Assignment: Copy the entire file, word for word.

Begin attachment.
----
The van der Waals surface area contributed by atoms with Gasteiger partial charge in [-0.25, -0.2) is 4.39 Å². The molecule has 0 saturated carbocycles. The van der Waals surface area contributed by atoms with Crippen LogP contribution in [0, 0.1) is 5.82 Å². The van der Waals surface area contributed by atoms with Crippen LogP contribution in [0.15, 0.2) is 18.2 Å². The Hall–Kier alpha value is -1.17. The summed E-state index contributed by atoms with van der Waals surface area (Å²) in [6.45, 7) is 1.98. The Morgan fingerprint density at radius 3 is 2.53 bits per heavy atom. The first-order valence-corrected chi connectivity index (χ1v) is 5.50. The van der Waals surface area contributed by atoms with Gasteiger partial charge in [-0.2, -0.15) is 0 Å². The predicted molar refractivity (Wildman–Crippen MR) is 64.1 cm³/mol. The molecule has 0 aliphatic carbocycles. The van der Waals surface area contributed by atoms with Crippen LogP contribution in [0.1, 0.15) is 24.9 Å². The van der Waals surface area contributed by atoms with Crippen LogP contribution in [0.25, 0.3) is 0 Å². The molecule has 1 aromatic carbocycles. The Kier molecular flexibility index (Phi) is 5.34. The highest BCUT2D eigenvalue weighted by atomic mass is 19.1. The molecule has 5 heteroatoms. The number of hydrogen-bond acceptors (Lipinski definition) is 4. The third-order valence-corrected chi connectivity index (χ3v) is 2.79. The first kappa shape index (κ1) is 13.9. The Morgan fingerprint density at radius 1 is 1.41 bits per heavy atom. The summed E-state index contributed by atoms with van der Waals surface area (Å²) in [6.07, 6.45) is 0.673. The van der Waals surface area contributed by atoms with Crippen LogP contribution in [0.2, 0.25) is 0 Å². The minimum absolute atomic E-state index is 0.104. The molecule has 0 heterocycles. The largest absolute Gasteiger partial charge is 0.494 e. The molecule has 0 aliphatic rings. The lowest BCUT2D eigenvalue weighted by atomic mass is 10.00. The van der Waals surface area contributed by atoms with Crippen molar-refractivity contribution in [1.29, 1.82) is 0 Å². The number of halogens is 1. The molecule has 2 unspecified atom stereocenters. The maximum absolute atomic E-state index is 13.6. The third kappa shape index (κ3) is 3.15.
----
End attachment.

The van der Waals surface area contributed by atoms with Gasteiger partial charge in [-0.25, -0.2) is 4.39 Å². The molecule has 0 saturated carbocycles. The van der Waals surface area contributed by atoms with Crippen LogP contribution in [0, 0.1) is 5.82 Å². The van der Waals surface area contributed by atoms with Crippen LogP contribution in [0.15, 0.2) is 18.2 Å². The Hall–Kier alpha value is -1.17. The summed E-state index contributed by atoms with van der Waals surface area (Å²) in [6.45, 7) is 1.98. The Morgan fingerprint density at radius 3 is 2.53 bits per heavy atom. The first-order valence-corrected chi connectivity index (χ1v) is 5.50. The van der Waals surface area contributed by atoms with Gasteiger partial charge in [-0.2, -0.15) is 0 Å². The predicted molar refractivity (Wildman–Crippen MR) is 64.1 cm³/mol. The molecule has 0 aliphatic carbocycles. The van der Waals surface area contributed by atoms with Crippen LogP contribution in [0.1, 0.15) is 24.9 Å². The van der Waals surface area contributed by atoms with Crippen LogP contribution in [0.25, 0.3) is 0 Å². The molecule has 1 aromatic carbocycles. The Kier molecular flexibility index (Phi) is 5.34. The highest BCUT2D eigenvalue weighted by atomic mass is 19.1. The molecule has 5 heteroatoms. The number of hydrogen-bond acceptors (Lipinski definition) is 4. The third-order valence-corrected chi connectivity index (χ3v) is 2.79. The first kappa shape index (κ1) is 13.9. The Morgan fingerprint density at radius 1 is 1.41 bits per heavy atom. The summed E-state index contributed by atoms with van der Waals surface area (Å²) in [6.07, 6.45) is 0.673. The van der Waals surface area contributed by atoms with Crippen LogP contribution in [0.2, 0.25) is 0 Å². The minimum absolute atomic E-state index is 0.104. The molecule has 0 heterocycles. The largest absolute Gasteiger partial charge is 0.494 e. The molecule has 0 aliphatic rings. The lowest BCUT2D eigenvalue weighted by atomic mass is 10.00. The van der Waals surface area contributed by atoms with Crippen molar-refractivity contribution in [1.29, 1.82) is 0 Å². The number of halogens is 1. The molecule has 2 unspecified atom stereocenters. The maximum absolute atomic E-state index is 13.6. The third kappa shape index (κ3) is 3.15.